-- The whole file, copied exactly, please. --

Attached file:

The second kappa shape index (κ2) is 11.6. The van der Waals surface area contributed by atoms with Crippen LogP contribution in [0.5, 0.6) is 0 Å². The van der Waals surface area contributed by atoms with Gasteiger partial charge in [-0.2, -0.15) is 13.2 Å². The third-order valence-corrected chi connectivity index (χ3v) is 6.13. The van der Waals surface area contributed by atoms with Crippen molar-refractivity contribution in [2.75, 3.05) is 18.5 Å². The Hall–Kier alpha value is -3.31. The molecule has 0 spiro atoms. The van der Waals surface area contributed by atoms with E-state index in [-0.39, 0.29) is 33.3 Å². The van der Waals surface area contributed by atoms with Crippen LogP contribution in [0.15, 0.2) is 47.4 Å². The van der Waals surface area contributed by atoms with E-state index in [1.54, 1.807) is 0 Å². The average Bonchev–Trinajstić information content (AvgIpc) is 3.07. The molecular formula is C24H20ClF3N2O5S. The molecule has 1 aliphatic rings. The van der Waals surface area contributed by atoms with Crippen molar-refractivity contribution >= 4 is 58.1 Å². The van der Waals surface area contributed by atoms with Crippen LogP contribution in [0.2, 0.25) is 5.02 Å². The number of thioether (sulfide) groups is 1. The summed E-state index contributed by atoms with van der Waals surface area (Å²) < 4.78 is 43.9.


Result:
The second kappa shape index (κ2) is 11.6. The van der Waals surface area contributed by atoms with Crippen LogP contribution in [0.5, 0.6) is 0 Å². The van der Waals surface area contributed by atoms with Gasteiger partial charge in [-0.2, -0.15) is 13.2 Å². The third-order valence-corrected chi connectivity index (χ3v) is 6.13. The van der Waals surface area contributed by atoms with Crippen molar-refractivity contribution in [2.75, 3.05) is 18.5 Å². The Hall–Kier alpha value is -3.31. The molecule has 0 spiro atoms. The van der Waals surface area contributed by atoms with E-state index in [-0.39, 0.29) is 33.3 Å². The van der Waals surface area contributed by atoms with Crippen LogP contribution in [0.15, 0.2) is 47.4 Å². The van der Waals surface area contributed by atoms with E-state index in [1.54, 1.807) is 0 Å². The average Bonchev–Trinajstić information content (AvgIpc) is 3.07. The molecular formula is C24H20ClF3N2O5S. The molecule has 1 aliphatic rings. The van der Waals surface area contributed by atoms with Crippen molar-refractivity contribution >= 4 is 58.1 Å². The van der Waals surface area contributed by atoms with Crippen LogP contribution in [0.2, 0.25) is 5.02 Å². The number of thioether (sulfide) groups is 1. The summed E-state index contributed by atoms with van der Waals surface area (Å²) < 4.78 is 43.9.